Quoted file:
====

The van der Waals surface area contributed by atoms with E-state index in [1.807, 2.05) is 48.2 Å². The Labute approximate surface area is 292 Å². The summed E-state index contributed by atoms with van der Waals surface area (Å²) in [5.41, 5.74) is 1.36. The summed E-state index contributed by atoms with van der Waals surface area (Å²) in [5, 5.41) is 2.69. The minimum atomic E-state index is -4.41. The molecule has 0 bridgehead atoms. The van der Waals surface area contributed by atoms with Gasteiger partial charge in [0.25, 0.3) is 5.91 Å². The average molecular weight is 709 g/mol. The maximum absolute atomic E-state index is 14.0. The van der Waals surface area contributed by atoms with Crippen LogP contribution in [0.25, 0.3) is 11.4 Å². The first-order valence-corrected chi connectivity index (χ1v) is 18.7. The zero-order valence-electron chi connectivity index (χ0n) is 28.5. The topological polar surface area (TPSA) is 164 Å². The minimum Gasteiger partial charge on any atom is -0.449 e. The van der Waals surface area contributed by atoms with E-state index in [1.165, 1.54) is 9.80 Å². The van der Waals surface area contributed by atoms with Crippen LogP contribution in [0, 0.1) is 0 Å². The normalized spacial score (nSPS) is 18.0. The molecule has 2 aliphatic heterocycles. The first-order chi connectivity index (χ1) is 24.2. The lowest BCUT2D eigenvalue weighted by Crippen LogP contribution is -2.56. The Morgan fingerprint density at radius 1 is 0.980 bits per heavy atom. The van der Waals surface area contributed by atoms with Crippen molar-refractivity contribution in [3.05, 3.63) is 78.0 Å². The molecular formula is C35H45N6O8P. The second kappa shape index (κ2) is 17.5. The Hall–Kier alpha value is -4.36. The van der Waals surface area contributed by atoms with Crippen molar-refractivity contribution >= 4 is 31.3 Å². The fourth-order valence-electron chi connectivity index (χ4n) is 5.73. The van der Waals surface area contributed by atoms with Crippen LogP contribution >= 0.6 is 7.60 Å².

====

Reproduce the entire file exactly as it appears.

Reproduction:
The van der Waals surface area contributed by atoms with E-state index in [1.807, 2.05) is 48.2 Å². The Labute approximate surface area is 292 Å². The summed E-state index contributed by atoms with van der Waals surface area (Å²) in [5.41, 5.74) is 1.36. The summed E-state index contributed by atoms with van der Waals surface area (Å²) in [5, 5.41) is 2.69. The minimum atomic E-state index is -4.41. The molecule has 0 bridgehead atoms. The van der Waals surface area contributed by atoms with Gasteiger partial charge in [0.25, 0.3) is 5.91 Å². The average molecular weight is 709 g/mol. The maximum absolute atomic E-state index is 14.0. The van der Waals surface area contributed by atoms with Crippen LogP contribution in [0.25, 0.3) is 11.4 Å². The first-order valence-corrected chi connectivity index (χ1v) is 18.7. The zero-order valence-electron chi connectivity index (χ0n) is 28.5. The topological polar surface area (TPSA) is 164 Å². The minimum Gasteiger partial charge on any atom is -0.449 e. The van der Waals surface area contributed by atoms with E-state index in [1.165, 1.54) is 9.80 Å². The van der Waals surface area contributed by atoms with Crippen LogP contribution in [0, 0.1) is 0 Å². The normalized spacial score (nSPS) is 18.0. The molecule has 2 aliphatic heterocycles. The first-order chi connectivity index (χ1) is 24.2. The lowest BCUT2D eigenvalue weighted by Crippen LogP contribution is -2.56. The Morgan fingerprint density at radius 1 is 0.980 bits per heavy atom. The van der Waals surface area contributed by atoms with Crippen molar-refractivity contribution in [3.05, 3.63) is 78.0 Å². The molecular formula is C35H45N6O8P. The second kappa shape index (κ2) is 17.5. The Hall–Kier alpha value is -4.36. The van der Waals surface area contributed by atoms with Crippen molar-refractivity contribution >= 4 is 31.3 Å². The fourth-order valence-electron chi connectivity index (χ4n) is 5.73. The van der Waals surface area contributed by atoms with Crippen LogP contribution >= 0.6 is 7.60 Å².